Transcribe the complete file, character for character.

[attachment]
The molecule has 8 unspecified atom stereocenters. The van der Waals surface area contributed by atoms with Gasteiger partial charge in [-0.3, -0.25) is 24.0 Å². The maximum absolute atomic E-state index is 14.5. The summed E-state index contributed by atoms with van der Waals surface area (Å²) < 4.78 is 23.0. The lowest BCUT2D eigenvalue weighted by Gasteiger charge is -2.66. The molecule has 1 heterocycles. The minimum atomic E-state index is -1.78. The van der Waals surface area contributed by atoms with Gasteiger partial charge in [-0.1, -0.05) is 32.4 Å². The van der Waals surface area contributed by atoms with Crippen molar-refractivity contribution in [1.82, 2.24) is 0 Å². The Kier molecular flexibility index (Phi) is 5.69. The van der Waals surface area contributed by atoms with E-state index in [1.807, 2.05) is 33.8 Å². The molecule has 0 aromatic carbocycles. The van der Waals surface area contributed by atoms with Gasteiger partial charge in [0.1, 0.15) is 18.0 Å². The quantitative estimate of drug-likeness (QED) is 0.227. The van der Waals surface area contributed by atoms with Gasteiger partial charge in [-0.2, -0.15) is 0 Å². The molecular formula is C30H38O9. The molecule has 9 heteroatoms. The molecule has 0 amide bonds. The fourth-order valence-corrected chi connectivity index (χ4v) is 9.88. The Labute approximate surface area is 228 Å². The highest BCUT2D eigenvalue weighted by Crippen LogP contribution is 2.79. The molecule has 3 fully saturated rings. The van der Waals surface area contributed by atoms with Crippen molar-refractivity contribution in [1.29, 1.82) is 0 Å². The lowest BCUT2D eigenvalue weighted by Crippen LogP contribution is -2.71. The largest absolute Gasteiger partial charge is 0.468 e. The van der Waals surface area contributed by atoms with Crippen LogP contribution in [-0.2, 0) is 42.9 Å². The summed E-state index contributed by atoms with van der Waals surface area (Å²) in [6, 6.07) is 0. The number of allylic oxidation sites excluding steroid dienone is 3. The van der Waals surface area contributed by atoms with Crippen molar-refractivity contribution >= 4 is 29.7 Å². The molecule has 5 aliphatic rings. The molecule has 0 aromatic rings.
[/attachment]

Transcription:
The molecule has 8 unspecified atom stereocenters. The van der Waals surface area contributed by atoms with Gasteiger partial charge in [-0.3, -0.25) is 24.0 Å². The maximum absolute atomic E-state index is 14.5. The summed E-state index contributed by atoms with van der Waals surface area (Å²) < 4.78 is 23.0. The lowest BCUT2D eigenvalue weighted by Gasteiger charge is -2.66. The molecule has 1 heterocycles. The minimum atomic E-state index is -1.78. The van der Waals surface area contributed by atoms with Gasteiger partial charge in [-0.1, -0.05) is 32.4 Å². The van der Waals surface area contributed by atoms with Crippen molar-refractivity contribution in [1.82, 2.24) is 0 Å². The Kier molecular flexibility index (Phi) is 5.69. The van der Waals surface area contributed by atoms with E-state index in [1.807, 2.05) is 33.8 Å². The molecule has 0 aromatic carbocycles. The van der Waals surface area contributed by atoms with Gasteiger partial charge in [0.1, 0.15) is 18.0 Å². The quantitative estimate of drug-likeness (QED) is 0.227. The van der Waals surface area contributed by atoms with Gasteiger partial charge in [-0.2, -0.15) is 0 Å². The molecular formula is C30H38O9. The molecule has 9 heteroatoms. The molecule has 0 amide bonds. The fourth-order valence-corrected chi connectivity index (χ4v) is 9.88. The Labute approximate surface area is 228 Å². The highest BCUT2D eigenvalue weighted by Crippen LogP contribution is 2.79. The molecule has 3 fully saturated rings. The van der Waals surface area contributed by atoms with Crippen molar-refractivity contribution in [1.29, 1.82) is 0 Å². The lowest BCUT2D eigenvalue weighted by Crippen LogP contribution is -2.71. The largest absolute Gasteiger partial charge is 0.468 e. The van der Waals surface area contributed by atoms with Crippen LogP contribution in [-0.2, 0) is 42.9 Å². The summed E-state index contributed by atoms with van der Waals surface area (Å²) in [6, 6.07) is 0. The number of allylic oxidation sites excluding steroid dienone is 3. The van der Waals surface area contributed by atoms with Crippen molar-refractivity contribution >= 4 is 29.7 Å². The molecule has 5 aliphatic rings. The molecule has 0 aromatic rings.